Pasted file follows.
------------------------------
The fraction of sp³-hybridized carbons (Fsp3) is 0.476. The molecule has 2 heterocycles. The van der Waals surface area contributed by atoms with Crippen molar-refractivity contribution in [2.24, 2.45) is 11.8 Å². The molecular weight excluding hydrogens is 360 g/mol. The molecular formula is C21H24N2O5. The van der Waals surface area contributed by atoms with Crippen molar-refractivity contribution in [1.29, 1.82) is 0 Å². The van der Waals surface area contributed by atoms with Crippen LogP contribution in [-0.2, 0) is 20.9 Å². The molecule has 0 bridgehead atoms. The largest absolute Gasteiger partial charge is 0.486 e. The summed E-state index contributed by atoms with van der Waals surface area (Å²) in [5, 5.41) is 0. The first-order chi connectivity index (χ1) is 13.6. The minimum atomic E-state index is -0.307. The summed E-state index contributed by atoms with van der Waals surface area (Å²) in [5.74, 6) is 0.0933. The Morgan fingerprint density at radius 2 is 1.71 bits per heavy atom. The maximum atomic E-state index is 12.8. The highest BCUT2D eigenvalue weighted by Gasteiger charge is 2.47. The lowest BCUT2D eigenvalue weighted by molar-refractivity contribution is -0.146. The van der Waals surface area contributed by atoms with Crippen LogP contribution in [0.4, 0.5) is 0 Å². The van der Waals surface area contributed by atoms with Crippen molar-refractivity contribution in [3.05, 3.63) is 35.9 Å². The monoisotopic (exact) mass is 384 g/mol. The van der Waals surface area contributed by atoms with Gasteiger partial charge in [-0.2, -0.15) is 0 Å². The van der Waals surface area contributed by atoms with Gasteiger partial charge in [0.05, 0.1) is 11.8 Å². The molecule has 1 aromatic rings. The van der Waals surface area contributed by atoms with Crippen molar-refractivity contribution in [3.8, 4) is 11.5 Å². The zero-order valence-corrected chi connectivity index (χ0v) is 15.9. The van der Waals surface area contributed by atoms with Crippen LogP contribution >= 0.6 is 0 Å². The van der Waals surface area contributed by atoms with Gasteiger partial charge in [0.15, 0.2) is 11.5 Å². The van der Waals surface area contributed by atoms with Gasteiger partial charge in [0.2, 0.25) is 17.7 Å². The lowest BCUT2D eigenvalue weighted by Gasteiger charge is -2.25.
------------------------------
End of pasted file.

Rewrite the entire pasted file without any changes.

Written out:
The fraction of sp³-hybridized carbons (Fsp3) is 0.476. The molecule has 2 heterocycles. The van der Waals surface area contributed by atoms with Crippen molar-refractivity contribution in [2.24, 2.45) is 11.8 Å². The molecular weight excluding hydrogens is 360 g/mol. The molecular formula is C21H24N2O5. The van der Waals surface area contributed by atoms with Crippen molar-refractivity contribution in [1.29, 1.82) is 0 Å². The van der Waals surface area contributed by atoms with Crippen LogP contribution in [-0.2, 0) is 20.9 Å². The molecule has 0 bridgehead atoms. The largest absolute Gasteiger partial charge is 0.486 e. The summed E-state index contributed by atoms with van der Waals surface area (Å²) in [5, 5.41) is 0. The first-order chi connectivity index (χ1) is 13.6. The minimum atomic E-state index is -0.307. The summed E-state index contributed by atoms with van der Waals surface area (Å²) in [5.74, 6) is 0.0933. The Morgan fingerprint density at radius 2 is 1.71 bits per heavy atom. The maximum atomic E-state index is 12.8. The highest BCUT2D eigenvalue weighted by Gasteiger charge is 2.47. The lowest BCUT2D eigenvalue weighted by molar-refractivity contribution is -0.146. The van der Waals surface area contributed by atoms with Crippen LogP contribution in [0.4, 0.5) is 0 Å². The van der Waals surface area contributed by atoms with Crippen molar-refractivity contribution in [3.05, 3.63) is 35.9 Å². The monoisotopic (exact) mass is 384 g/mol. The van der Waals surface area contributed by atoms with Gasteiger partial charge in [-0.2, -0.15) is 0 Å². The van der Waals surface area contributed by atoms with Gasteiger partial charge in [0.05, 0.1) is 11.8 Å². The molecule has 1 aromatic rings. The van der Waals surface area contributed by atoms with Crippen molar-refractivity contribution in [3.8, 4) is 11.5 Å². The zero-order valence-corrected chi connectivity index (χ0v) is 15.9. The van der Waals surface area contributed by atoms with Crippen LogP contribution >= 0.6 is 0 Å². The van der Waals surface area contributed by atoms with Gasteiger partial charge in [0.15, 0.2) is 11.5 Å². The van der Waals surface area contributed by atoms with Gasteiger partial charge in [0.2, 0.25) is 17.7 Å². The lowest BCUT2D eigenvalue weighted by Gasteiger charge is -2.25.